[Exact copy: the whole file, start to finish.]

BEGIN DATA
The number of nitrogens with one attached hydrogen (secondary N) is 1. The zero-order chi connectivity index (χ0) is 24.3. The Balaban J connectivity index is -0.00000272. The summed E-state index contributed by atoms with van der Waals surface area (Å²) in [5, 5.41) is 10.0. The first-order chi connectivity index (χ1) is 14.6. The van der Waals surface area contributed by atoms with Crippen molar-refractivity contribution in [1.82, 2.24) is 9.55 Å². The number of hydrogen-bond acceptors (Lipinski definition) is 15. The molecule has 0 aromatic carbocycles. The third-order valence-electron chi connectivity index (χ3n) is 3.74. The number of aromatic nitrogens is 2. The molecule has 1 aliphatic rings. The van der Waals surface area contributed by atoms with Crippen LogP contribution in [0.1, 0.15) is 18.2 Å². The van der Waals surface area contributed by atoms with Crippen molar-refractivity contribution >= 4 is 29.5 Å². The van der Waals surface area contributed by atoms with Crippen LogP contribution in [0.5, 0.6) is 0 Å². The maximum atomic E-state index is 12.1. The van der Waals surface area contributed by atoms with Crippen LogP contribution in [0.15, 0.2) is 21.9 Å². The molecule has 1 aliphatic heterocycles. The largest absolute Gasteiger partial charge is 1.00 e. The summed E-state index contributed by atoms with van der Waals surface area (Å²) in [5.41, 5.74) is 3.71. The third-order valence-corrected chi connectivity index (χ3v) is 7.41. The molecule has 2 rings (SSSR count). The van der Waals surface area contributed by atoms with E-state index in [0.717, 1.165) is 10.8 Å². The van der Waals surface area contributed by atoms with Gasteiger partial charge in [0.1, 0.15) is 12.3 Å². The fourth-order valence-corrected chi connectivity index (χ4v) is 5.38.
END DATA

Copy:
The number of nitrogens with one attached hydrogen (secondary N) is 1. The zero-order chi connectivity index (χ0) is 24.3. The Balaban J connectivity index is -0.00000272. The summed E-state index contributed by atoms with van der Waals surface area (Å²) in [5, 5.41) is 10.0. The first-order chi connectivity index (χ1) is 14.6. The van der Waals surface area contributed by atoms with Crippen molar-refractivity contribution in [1.82, 2.24) is 9.55 Å². The number of hydrogen-bond acceptors (Lipinski definition) is 15. The molecule has 0 aromatic carbocycles. The third-order valence-electron chi connectivity index (χ3n) is 3.74. The number of aromatic nitrogens is 2. The molecule has 1 aliphatic rings. The van der Waals surface area contributed by atoms with Crippen LogP contribution in [0.1, 0.15) is 18.2 Å². The van der Waals surface area contributed by atoms with Crippen molar-refractivity contribution >= 4 is 29.5 Å². The van der Waals surface area contributed by atoms with Crippen LogP contribution in [0.5, 0.6) is 0 Å². The maximum atomic E-state index is 12.1. The van der Waals surface area contributed by atoms with Crippen LogP contribution in [0.15, 0.2) is 21.9 Å². The molecule has 1 aliphatic heterocycles. The largest absolute Gasteiger partial charge is 1.00 e. The summed E-state index contributed by atoms with van der Waals surface area (Å²) in [5.41, 5.74) is 3.71. The third-order valence-corrected chi connectivity index (χ3v) is 7.41. The molecule has 2 rings (SSSR count). The van der Waals surface area contributed by atoms with E-state index in [0.717, 1.165) is 10.8 Å². The van der Waals surface area contributed by atoms with Gasteiger partial charge in [0.1, 0.15) is 12.3 Å². The fourth-order valence-corrected chi connectivity index (χ4v) is 5.38.